Why so back to front?

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It seems like only yesterday that we were saying “Até logo” to the last of the bird species on their way south on their Autumn migration, so it’ll surprise you to be told that the first species has already returned north!

The Great Spotted Cuckoo, (Clamator glandarius), is a bird that few people outside the birding fraternity either notice or care about, but it has returned north again and is a spectacular individual, both in looks and behavior. For its migration pattern alone I make no bones about bringing it to a wider audience.

Its call is a harsh and loud cackle heard only during the breeding season, characteristically restricted to ten weeks or so from mid-February to the end of April, though there are records of European individuals breeding twice during the year, once in the Spring in Europe and then again in the Sahel during the Autumn. During the breeding period it is not a particularly difficult bird to see, but at other times of the year, even when present, it is much more secretive, and one can be forgiven for thinking it completely absent.

The core body is approximately the size of a Blackbird and both adults and juveniles are long-tailed with grey, spotted, wings, a white belly and fawn neck and chin, but whereas the adult has a lilac cap and crest, juveniles have a black one as well as sporting a brown panel in the outer wing and a red surround to the eye.

Juvenile Adult Great Spotted Cuckoo small

Juvenile & Adult Great Spotted Cuckoo

It is an insect-eater, specializing in caterpillars and focusing in particular upon long-haired caterpillars which are often toxic and therefore untouched by other insect-eaters. It deals with the toxicity by knocking and scraping off the hairs on a perch before consumption. Mating is a particularly interesting spectacle as this can only take place when the male offers the female a caterpillar offering as in this picture.

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Mating Great Spotted Cuckoos

In the greater scheme of things it is not a rare bird at all, though it is uncommon north of the Mediterranean as its geographical stronghold is south of the Sahara, and in most of its range it doesn’t even bother to migrate at all. Its range in Europe is restricted for the most part to the Iberian Peninsula with a small resident population along the southern coast, so if you’re very lucky you can find them all year round in the Algarve.

As with the more widely recognized Common Cuckoo, (Cuculus canorus), it is a brood parasite, (i.e. it relies upon another species to raise its young), but unlike the Common Cuckoo, which has a broad range of hosts, in Europe the Great Spotted almost exclusively targets Common Magpies, (Pica pica), and the recent expansion of this Magpie in southern Europe is helping in the expansion of the Great Spotted too – as with all things Nature, these things are inter-connected even if we humans have yet to figure out the whys and wherefores.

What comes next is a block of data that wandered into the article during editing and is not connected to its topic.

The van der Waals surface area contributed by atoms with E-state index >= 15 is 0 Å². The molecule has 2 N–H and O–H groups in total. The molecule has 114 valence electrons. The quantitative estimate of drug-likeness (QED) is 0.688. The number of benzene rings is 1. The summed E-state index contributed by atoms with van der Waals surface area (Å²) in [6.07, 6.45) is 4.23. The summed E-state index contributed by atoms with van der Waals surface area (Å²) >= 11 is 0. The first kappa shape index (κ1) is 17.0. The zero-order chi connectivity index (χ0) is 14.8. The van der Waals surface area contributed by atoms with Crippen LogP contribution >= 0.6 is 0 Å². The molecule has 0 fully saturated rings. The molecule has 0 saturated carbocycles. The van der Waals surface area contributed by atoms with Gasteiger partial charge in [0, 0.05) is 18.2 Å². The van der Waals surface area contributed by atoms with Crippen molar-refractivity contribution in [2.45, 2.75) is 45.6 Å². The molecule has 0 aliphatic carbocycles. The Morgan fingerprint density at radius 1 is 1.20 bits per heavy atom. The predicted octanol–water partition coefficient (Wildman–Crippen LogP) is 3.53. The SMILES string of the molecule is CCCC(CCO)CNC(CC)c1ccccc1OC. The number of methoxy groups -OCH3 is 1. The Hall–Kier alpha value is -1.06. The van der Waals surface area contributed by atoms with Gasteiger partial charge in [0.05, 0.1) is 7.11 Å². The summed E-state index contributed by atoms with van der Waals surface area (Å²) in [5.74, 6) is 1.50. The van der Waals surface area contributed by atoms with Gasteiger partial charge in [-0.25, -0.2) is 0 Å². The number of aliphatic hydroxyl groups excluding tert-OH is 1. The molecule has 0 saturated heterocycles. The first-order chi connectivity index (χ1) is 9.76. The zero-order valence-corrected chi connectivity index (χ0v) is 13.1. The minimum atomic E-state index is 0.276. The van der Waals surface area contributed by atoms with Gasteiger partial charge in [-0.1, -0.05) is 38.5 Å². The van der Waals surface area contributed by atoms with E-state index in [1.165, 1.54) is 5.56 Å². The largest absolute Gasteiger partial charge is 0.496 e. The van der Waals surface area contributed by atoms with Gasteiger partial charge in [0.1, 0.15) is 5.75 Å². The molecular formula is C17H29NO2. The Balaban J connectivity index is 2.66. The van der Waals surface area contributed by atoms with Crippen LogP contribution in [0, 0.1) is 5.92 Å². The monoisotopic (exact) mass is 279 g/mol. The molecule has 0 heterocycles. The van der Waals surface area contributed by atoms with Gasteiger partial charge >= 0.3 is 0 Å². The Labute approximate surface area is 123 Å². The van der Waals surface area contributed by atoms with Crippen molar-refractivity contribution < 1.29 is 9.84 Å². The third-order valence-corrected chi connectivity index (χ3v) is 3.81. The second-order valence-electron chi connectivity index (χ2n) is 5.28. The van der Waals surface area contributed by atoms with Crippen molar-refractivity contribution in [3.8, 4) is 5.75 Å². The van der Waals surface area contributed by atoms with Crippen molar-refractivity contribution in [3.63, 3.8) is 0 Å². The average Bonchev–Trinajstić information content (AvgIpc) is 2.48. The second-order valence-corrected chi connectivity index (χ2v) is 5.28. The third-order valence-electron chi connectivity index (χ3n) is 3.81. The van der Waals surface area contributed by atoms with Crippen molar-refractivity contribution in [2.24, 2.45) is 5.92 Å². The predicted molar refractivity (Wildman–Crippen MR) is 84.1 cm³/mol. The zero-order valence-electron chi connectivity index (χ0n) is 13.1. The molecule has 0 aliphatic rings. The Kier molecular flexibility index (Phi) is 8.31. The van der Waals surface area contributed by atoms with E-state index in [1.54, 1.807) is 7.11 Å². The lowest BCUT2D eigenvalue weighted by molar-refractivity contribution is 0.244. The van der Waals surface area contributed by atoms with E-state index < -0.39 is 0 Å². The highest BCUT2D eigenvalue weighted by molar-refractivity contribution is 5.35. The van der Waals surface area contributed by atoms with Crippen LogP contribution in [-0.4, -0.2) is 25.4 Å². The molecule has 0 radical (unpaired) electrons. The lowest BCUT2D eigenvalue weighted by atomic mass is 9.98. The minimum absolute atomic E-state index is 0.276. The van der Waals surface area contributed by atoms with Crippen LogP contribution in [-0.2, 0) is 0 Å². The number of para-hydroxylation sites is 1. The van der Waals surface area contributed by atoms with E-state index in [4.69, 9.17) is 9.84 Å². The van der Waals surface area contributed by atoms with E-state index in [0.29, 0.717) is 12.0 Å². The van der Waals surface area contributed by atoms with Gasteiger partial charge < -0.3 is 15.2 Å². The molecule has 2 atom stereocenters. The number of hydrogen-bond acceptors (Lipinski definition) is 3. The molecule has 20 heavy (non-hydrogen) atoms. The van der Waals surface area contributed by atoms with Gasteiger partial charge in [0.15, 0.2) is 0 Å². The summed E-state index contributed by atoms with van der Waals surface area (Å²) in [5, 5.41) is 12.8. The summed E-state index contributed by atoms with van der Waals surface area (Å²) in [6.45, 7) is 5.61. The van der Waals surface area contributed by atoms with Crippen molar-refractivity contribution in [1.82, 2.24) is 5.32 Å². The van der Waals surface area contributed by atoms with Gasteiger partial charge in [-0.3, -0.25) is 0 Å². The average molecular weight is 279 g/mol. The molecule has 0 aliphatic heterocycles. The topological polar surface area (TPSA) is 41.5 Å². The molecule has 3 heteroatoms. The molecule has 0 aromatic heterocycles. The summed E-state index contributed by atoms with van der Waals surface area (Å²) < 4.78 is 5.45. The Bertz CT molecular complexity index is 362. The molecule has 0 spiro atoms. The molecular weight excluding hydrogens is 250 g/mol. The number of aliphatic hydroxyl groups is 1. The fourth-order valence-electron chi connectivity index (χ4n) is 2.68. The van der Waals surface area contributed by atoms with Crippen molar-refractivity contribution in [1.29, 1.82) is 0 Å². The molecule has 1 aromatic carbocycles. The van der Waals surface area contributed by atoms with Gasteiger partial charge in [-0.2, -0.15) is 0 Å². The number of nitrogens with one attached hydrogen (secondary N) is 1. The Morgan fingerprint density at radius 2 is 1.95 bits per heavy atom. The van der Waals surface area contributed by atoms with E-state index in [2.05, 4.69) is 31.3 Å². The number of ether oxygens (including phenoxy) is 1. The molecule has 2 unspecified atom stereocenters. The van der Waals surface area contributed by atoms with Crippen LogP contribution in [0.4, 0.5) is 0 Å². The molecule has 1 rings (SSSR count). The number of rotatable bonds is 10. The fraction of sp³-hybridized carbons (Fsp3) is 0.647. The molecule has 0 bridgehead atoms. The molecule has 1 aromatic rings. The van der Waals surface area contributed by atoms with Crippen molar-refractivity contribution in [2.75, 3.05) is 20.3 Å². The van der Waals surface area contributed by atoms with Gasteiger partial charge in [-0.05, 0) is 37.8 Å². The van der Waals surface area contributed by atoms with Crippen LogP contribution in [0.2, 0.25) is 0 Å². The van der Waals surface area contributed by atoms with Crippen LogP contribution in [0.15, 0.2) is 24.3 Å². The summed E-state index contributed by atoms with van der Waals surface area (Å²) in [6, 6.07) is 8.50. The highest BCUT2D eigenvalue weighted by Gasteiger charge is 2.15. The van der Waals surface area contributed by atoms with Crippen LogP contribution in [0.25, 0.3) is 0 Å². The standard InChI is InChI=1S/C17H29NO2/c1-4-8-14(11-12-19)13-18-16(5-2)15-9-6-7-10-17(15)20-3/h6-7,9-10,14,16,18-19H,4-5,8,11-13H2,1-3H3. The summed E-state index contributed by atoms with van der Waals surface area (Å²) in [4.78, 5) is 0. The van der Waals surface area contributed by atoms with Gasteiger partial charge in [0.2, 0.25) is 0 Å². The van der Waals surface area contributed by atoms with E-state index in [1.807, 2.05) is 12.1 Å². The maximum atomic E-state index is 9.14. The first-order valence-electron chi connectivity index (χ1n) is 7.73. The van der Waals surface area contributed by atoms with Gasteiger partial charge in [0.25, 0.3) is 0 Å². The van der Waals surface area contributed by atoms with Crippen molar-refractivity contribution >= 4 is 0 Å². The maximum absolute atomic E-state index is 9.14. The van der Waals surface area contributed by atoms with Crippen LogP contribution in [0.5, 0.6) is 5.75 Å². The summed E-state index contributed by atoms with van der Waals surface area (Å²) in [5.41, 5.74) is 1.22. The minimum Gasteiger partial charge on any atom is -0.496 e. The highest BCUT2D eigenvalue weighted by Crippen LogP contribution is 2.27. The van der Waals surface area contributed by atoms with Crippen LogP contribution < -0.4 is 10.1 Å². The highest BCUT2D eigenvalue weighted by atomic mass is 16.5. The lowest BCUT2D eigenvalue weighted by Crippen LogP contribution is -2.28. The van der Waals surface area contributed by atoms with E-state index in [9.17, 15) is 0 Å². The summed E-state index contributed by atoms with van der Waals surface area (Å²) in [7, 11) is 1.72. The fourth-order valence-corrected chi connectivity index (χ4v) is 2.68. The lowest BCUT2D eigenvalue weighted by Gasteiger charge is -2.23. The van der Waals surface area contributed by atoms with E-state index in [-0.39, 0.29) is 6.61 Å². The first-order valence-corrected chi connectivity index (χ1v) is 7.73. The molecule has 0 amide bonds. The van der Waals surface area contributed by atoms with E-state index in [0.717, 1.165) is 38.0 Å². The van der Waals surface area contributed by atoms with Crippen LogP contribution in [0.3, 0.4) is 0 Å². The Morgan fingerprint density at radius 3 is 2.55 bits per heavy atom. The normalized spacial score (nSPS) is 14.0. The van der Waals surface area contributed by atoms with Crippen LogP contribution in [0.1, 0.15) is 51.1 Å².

However, its migration strategy is what makes the Great Spotted Cuckoo really stand out from the crowd, as it is pretty well the opposite of any other species that visits Europe.

Whereas other species head south for the winter, typically leaving the continent during September and October, the Great Spotted Cuckoo arrives back here from Africa during December and stays till June when the adults head south again, followed by the juveniles a month or so later.

Of course one could easily dismiss this with a throw-away, “Surely they’re tied to the breeding cycle of their host species”, but this doesn’t cut the mustard; Common Magpies breed at the same time as the myriad host species’ of the Common Cuckoo, which has a “Spring/Autumn” migration pattern, so why the four month aberration for the Great Spotted?

I am not so much of a bird-nut that the question keeps me awake at nights, but it is an intriguing mystery and one day I hope that someone will tell me the answer.

Despite the sterling work being carried out throughout the world by organisations such as the BTO, (British Trust for Ornithology), and SPEA, (Sociedade Portuguesa para o Estudo das Aves), and despite the leaps in knowledge that have been achieved over the last fifty years, the answer to this question awaits discovery!

Birding in Portugal

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